When viewing sound walls you will often find pictures of students' mouths next to each sound. This helps clue students in to what their tongue and mouth are doing when producing a sound. This is how learners perceive the sounds in the words they hear. They pay attention to the way their mouth feels, looks and acts when producing sounds. This helps them concretize and connect the sounds they hear with the print that represents them.
A sound wall is organized by the place and manner of articulation. You will often see two walls in a classroom. One wall for consonants, supporting students in thinking about the individual sounds they hear in words. The second wall for vowels, visually represented in the shape of a valley to mimic the change in position of our mouths and shift in our jaw when producing the vowel sounds. While we only have 5, sometimes 6 vowel letters, those letters represent 18 vowel sounds. Students are explicitly taught how to hear the different types of sounds, as well as to recognize voiced and unvoiced sounds.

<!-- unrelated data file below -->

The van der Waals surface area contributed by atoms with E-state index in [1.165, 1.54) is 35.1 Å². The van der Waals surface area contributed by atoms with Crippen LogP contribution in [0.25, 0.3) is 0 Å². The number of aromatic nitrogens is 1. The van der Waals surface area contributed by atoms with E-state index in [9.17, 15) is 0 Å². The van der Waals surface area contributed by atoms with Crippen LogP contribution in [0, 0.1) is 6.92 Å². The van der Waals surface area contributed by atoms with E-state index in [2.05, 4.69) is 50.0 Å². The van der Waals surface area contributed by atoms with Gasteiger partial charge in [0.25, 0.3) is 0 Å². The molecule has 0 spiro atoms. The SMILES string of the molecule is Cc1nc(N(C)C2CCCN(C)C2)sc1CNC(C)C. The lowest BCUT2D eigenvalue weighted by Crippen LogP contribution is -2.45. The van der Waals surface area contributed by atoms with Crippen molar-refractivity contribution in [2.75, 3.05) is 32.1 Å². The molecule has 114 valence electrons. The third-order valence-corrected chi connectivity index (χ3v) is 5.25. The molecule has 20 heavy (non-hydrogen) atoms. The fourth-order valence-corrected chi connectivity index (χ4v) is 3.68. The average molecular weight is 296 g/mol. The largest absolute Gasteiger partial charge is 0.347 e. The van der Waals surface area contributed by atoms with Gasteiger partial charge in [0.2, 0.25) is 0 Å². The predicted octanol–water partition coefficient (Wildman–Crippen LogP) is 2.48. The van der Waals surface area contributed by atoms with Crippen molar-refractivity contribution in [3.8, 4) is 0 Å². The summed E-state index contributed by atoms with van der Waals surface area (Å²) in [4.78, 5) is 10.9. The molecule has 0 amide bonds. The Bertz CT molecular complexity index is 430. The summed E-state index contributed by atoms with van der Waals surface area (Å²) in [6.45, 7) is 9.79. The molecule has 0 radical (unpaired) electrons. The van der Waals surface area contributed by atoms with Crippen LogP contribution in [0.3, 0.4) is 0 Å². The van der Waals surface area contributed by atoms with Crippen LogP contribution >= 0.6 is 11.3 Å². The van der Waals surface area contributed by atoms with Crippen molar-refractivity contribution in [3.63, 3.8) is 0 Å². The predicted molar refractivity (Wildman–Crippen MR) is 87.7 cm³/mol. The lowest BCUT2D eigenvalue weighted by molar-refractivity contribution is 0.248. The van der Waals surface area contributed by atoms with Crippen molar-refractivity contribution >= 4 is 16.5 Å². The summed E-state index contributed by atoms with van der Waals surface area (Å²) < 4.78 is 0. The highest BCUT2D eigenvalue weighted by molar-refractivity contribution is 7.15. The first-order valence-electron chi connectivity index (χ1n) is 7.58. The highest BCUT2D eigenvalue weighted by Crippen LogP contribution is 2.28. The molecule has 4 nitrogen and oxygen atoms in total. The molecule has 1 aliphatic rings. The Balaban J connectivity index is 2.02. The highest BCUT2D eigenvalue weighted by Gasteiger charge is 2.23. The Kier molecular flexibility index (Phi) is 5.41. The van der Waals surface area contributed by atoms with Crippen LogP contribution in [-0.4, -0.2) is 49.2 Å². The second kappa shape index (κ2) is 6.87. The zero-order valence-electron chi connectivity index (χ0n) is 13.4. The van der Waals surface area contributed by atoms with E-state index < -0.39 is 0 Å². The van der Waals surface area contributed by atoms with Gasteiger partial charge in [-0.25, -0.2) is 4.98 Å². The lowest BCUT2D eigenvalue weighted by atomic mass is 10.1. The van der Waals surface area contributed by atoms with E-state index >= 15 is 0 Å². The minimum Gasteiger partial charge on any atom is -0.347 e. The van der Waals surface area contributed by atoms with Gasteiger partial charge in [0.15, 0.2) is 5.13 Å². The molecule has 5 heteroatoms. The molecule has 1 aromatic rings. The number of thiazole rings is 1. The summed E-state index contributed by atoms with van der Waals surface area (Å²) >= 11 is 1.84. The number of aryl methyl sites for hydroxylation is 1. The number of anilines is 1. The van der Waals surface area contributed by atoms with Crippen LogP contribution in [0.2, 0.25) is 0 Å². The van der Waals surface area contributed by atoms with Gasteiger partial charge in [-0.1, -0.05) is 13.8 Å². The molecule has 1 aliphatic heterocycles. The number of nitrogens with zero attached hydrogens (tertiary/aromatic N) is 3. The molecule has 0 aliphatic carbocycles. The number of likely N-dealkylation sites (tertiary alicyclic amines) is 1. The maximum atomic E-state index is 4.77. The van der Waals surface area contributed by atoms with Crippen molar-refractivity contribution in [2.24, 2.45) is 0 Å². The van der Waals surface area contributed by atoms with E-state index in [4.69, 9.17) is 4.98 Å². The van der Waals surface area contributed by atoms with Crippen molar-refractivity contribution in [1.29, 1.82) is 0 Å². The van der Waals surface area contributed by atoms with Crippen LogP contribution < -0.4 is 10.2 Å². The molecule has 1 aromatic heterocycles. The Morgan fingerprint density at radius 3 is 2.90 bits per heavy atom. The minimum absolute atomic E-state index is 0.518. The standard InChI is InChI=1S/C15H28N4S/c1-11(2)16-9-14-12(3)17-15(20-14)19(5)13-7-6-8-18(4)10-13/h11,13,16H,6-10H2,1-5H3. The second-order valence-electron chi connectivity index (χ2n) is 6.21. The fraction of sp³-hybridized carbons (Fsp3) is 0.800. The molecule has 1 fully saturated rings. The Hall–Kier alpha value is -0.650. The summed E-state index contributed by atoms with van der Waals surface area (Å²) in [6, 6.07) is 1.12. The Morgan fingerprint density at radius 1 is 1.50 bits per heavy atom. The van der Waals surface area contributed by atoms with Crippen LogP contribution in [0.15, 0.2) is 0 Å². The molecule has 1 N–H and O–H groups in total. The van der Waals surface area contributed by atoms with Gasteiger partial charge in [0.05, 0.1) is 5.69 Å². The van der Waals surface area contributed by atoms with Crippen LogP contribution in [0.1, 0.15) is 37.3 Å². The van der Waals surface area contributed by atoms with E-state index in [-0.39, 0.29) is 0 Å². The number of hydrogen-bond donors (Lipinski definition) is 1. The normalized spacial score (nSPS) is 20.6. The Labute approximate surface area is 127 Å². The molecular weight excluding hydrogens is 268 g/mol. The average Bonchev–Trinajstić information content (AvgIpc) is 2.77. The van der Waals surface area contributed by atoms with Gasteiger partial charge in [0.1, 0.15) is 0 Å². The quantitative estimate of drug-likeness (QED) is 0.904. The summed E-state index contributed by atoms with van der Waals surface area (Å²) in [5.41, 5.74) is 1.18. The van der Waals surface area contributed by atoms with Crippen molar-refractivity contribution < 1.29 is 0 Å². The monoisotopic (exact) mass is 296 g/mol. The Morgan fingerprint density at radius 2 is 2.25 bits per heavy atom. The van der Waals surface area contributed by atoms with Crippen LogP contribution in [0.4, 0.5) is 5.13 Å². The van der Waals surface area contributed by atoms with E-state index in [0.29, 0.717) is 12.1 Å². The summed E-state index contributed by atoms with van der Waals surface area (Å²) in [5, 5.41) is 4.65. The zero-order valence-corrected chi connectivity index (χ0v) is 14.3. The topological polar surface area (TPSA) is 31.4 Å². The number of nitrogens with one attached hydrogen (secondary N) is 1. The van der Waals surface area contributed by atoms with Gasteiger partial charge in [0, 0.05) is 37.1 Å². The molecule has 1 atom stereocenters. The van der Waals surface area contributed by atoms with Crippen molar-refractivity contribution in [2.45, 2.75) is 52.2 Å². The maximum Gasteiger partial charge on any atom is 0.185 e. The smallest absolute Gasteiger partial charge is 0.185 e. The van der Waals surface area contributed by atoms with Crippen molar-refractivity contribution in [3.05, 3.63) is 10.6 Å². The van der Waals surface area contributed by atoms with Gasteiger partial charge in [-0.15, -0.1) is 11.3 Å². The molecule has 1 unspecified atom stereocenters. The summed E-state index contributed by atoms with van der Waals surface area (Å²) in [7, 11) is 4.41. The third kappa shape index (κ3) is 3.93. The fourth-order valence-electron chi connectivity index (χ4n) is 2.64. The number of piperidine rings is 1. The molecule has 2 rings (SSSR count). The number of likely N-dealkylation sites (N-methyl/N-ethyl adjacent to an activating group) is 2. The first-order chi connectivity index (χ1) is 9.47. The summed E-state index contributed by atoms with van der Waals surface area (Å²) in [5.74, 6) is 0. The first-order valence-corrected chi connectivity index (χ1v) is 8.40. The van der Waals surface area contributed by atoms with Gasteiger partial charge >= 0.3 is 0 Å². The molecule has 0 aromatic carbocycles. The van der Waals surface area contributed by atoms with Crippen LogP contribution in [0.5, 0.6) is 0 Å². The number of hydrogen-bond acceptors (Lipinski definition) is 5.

These specifics are keys to helping students connect the phonemic awareness skills to print. This process allows students to navigate a sound wall independently. They can hear the sound, feel it on their mouth and locate the spelling. A sound wall is created from the student point of view rather than the teacher’s. This instructional tool creates opportunities for students to learn many words by transferring the knowledge of sound-grapheme correspondence to many words, rather than just one, as is often the case with word walls.
|Manners of Articulation||Explanation||Example Sounds|
|Stop/Plosive||Puff of air, blockage in some part of the mouth. Cannot continue or stretch the sound.||/b/
|Nasal||Sound passes through the nose.
"Try pinching your nose and saying the sound /m/."
|Fricatives||Friction is caused through lips, air, tongue or teeth. Can often be described as a hissing sound.||/f/
|Affricates||Begins as a stop but releases as a fricative.||/ch/
|Glides||Sound glides into another phoneme, making it hard not to add the schwa onto the end: /yu/, /wu/||/y/